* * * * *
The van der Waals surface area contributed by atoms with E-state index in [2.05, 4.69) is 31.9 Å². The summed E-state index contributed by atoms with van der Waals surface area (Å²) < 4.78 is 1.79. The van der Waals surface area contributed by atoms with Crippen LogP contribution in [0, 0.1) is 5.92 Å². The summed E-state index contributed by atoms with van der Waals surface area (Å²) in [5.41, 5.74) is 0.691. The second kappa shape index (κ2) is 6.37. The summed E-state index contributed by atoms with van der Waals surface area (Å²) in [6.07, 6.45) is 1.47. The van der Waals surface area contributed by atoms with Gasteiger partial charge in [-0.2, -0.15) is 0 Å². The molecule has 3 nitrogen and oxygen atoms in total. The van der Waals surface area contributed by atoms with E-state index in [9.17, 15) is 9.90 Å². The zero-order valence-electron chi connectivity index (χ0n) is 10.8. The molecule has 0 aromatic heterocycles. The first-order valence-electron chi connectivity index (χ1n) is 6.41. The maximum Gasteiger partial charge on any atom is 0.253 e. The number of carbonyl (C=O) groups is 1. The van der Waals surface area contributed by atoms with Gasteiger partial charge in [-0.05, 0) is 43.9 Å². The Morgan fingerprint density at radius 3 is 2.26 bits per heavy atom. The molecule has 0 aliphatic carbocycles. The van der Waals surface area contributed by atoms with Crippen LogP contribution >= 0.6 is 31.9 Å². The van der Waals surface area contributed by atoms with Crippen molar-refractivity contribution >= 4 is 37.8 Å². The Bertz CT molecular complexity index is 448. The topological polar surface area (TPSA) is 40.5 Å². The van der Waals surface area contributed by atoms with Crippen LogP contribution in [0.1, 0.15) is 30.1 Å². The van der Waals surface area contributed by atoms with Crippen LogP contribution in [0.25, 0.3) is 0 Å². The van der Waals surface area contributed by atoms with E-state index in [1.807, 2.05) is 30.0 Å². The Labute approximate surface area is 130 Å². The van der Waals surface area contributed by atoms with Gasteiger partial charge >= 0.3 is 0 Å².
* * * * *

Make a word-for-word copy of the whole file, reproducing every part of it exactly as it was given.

The van der Waals surface area contributed by atoms with E-state index in [2.05, 4.69) is 31.9 Å². The summed E-state index contributed by atoms with van der Waals surface area (Å²) < 4.78 is 1.79. The van der Waals surface area contributed by atoms with Crippen LogP contribution in [0, 0.1) is 5.92 Å². The summed E-state index contributed by atoms with van der Waals surface area (Å²) in [5.41, 5.74) is 0.691. The second kappa shape index (κ2) is 6.37. The summed E-state index contributed by atoms with van der Waals surface area (Å²) in [6.07, 6.45) is 1.47. The van der Waals surface area contributed by atoms with Gasteiger partial charge in [-0.2, -0.15) is 0 Å². The molecule has 3 nitrogen and oxygen atoms in total. The van der Waals surface area contributed by atoms with E-state index in [9.17, 15) is 9.90 Å². The zero-order valence-electron chi connectivity index (χ0n) is 10.8. The molecule has 0 aromatic heterocycles. The first-order valence-electron chi connectivity index (χ1n) is 6.41. The maximum Gasteiger partial charge on any atom is 0.253 e. The number of carbonyl (C=O) groups is 1. The van der Waals surface area contributed by atoms with Gasteiger partial charge in [-0.05, 0) is 43.9 Å². The Morgan fingerprint density at radius 3 is 2.26 bits per heavy atom. The molecule has 0 aliphatic carbocycles. The van der Waals surface area contributed by atoms with Crippen LogP contribution >= 0.6 is 31.9 Å². The van der Waals surface area contributed by atoms with Crippen molar-refractivity contribution >= 4 is 37.8 Å². The Bertz CT molecular complexity index is 448. The topological polar surface area (TPSA) is 40.5 Å². The van der Waals surface area contributed by atoms with Crippen LogP contribution in [0.1, 0.15) is 30.1 Å². The van der Waals surface area contributed by atoms with Crippen LogP contribution in [0.25, 0.3) is 0 Å². The van der Waals surface area contributed by atoms with E-state index in [1.807, 2.05) is 30.0 Å². The Labute approximate surface area is 130 Å². The van der Waals surface area contributed by atoms with Gasteiger partial charge >= 0.3 is 0 Å².